UK: iPhone 5S release day queuing woes - VERY BAD!!

Discussion in 'iPhone' started by jimthing, Sep 23, 2013.

  1. jimthing, Sep 23, 2013
    Last edited: Sep 23, 2013

    jimthing macrumors 6502a

    jimthing

    Joined:
    Apr 6, 2011
    Location:
    London, UK
    #1
    Just thought I'd add a couple of bloody awful Apple queuing experiences we had here in the UK.
    The thing that stands-out is how BADLY it has been organised, and how much Apple basically dicked-around the people in line, knowing MOST would not be getting one!!

    • Example 1... Brighton:

    - I was outside the Brighton store in the UK from around 4:30am, and was ~50th in line.
    (we have to stand outside the shopping centre until it opens at 7am, then we get walked-in in the same order by the Apple staff to queue directly outside the Apple Store itself inside).

    - The Apple staff actually appeared outside the shopping centre at 5am, and we all asked "what is stock like?"... their answer: "we can't tell you!". (also saying we could buy upto two 5S's per person, as per every year, &/or TEN 5C's — this should have set alarm bells ringing for everyone in line!!)

    - So we are all standing there (no free coffee/food BTW, as I hear the US stores get, but nevermind) until 7am (yes, TWO hours more waiting), and by now there are ~250 people in line, before then being lead inside the shopping centre by the staff in groups of 10, until most of the queue is now lined-up inside the centre directly outside the store.

    - Now we're directly lined-up outside the Apple store inside the centre, at 7:30am they FINALLY start going down the queue asking what people want and handing out the stock tickets! It very soon became apparent they had absolutely f*c* all 5S units in stock!

    Out of the first 30 people, I soon saw ~10 leave instantly they spoke to the manager who was making his way down the line handing-out the stock tickets as he spoke REALLY QUIETLY in hushed tones to each person individually inline, many people were rolling their eyes in surprise so I wondered what was going on. Then out of the next 20 just in front of me, another 5 left (one shouting "WTF, NO GOLDS AT ALL LEFT AFTER LESS THAN 30 PEOPLE!" As they stormed off).
    I wanted to hear it from the horses mouth, and a couple of mins later eventually the Apple manager got to me at ~50th in line and confirmed all golds had gone before me, as had all the white/silvers too, in fact all they had left was 16 & 32GB Black/Grey's!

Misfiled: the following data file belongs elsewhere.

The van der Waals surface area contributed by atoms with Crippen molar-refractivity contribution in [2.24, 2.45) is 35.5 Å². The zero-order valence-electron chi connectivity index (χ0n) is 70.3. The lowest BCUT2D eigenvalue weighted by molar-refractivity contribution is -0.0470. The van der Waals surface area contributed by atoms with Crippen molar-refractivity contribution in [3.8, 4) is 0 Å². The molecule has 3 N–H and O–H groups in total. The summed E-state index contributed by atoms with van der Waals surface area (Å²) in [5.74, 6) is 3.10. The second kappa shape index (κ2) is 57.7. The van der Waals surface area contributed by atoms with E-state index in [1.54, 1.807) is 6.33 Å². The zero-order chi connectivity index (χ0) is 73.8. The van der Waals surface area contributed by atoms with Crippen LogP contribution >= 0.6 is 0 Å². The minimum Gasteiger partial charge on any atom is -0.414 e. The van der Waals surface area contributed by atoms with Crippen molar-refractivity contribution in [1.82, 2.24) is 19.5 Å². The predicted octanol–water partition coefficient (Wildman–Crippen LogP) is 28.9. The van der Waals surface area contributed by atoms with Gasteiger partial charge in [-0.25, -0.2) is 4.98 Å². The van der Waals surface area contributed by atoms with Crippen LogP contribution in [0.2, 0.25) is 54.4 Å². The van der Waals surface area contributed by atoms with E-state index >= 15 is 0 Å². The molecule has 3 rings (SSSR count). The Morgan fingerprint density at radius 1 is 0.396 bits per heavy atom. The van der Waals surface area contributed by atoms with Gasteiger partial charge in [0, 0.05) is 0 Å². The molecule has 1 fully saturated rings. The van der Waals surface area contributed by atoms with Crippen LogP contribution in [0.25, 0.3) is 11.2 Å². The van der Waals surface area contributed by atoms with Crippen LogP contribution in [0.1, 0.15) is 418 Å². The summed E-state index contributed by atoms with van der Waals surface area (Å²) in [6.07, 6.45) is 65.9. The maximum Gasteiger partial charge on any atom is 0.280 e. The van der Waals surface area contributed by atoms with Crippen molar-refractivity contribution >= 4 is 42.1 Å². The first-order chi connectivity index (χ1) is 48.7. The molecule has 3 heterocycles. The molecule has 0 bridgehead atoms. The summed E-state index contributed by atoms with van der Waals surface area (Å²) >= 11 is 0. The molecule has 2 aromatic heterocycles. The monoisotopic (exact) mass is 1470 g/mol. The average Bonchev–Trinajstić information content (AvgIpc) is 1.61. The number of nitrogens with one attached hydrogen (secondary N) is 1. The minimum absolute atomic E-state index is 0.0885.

I thought about quizzing him about it, but he looked highly annoyed he was having to advise customers, and was apologising profusely about it, so as I wanted a gold 64GB (or at least a white one!) I just left the queue too without wasting time asking him anything more.

    However, out of interest I hung around for another 30mins (drinking a nearby self-bought coffee to perk-up a bit) and it was just plainly embarrassingly difficult for the Apple staff, as they had to advise queuers of ZERO 5S's left (after the few people behind me snapped-up the remaining black ones I had passed on).

    I literally watched as ~90% of the rest of the queue vanished as one-by-one each small group was advised no 5S's left, only 5C's, before I then left.
    ____

    On watching them all gradually being told 'no stock left', the more forceful queuers were asking the manager THREE questions which were really pissing everyone off, but got the stonewall treatment from Apple staff:

    1.) Why did they not tell people at 5am that they had low stocks?!

    2.) Given minimal stock, why did they not go down the line at 5am to hand-out the stock tickets to the first people in line, so others behind them did not have to waste their time and could have left a lot earlier, AND ORDERED ONLINE ASAP, instead of hanging around while the date slipped from "7-10 days" to just "October"?!

    3.) Given absolutely minimal stock, why were people allowed to buy TWO units each instead of a fairer ONE each?!
    _________

    • Example 2...London (Covent Garden):

    My brother was queuing outside the VERY LARGE London Covent Garden store (at ~400 in line) and he didn't even get ANY to chose from, nor did the previous 50 or so people in front of him, after he had queued from midnight to 8am!